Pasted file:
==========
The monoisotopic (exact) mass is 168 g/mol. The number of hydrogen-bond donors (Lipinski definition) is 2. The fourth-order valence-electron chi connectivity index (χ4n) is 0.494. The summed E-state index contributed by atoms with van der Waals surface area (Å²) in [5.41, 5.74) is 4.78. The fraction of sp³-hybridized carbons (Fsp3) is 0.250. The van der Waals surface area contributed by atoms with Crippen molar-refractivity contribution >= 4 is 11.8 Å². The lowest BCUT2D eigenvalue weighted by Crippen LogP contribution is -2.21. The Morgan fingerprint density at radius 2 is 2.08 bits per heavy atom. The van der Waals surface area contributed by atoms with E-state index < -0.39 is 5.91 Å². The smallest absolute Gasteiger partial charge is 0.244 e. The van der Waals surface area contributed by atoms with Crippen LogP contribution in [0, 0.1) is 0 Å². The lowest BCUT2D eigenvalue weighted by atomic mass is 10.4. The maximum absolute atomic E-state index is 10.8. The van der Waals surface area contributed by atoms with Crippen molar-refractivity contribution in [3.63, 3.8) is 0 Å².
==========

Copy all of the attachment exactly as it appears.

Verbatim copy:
The monoisotopic (exact) mass is 168 g/mol. The number of hydrogen-bond donors (Lipinski definition) is 2. The fourth-order valence-electron chi connectivity index (χ4n) is 0.494. The summed E-state index contributed by atoms with van der Waals surface area (Å²) in [5.41, 5.74) is 4.78. The fraction of sp³-hybridized carbons (Fsp3) is 0.250. The van der Waals surface area contributed by atoms with Crippen molar-refractivity contribution >= 4 is 11.8 Å². The lowest BCUT2D eigenvalue weighted by Crippen LogP contribution is -2.21. The Morgan fingerprint density at radius 2 is 2.08 bits per heavy atom. The van der Waals surface area contributed by atoms with E-state index < -0.39 is 5.91 Å². The smallest absolute Gasteiger partial charge is 0.244 e. The van der Waals surface area contributed by atoms with Crippen LogP contribution in [0, 0.1) is 0 Å². The lowest BCUT2D eigenvalue weighted by atomic mass is 10.4. The maximum absolute atomic E-state index is 10.8. The van der Waals surface area contributed by atoms with Crippen molar-refractivity contribution in [3.63, 3.8) is 0 Å².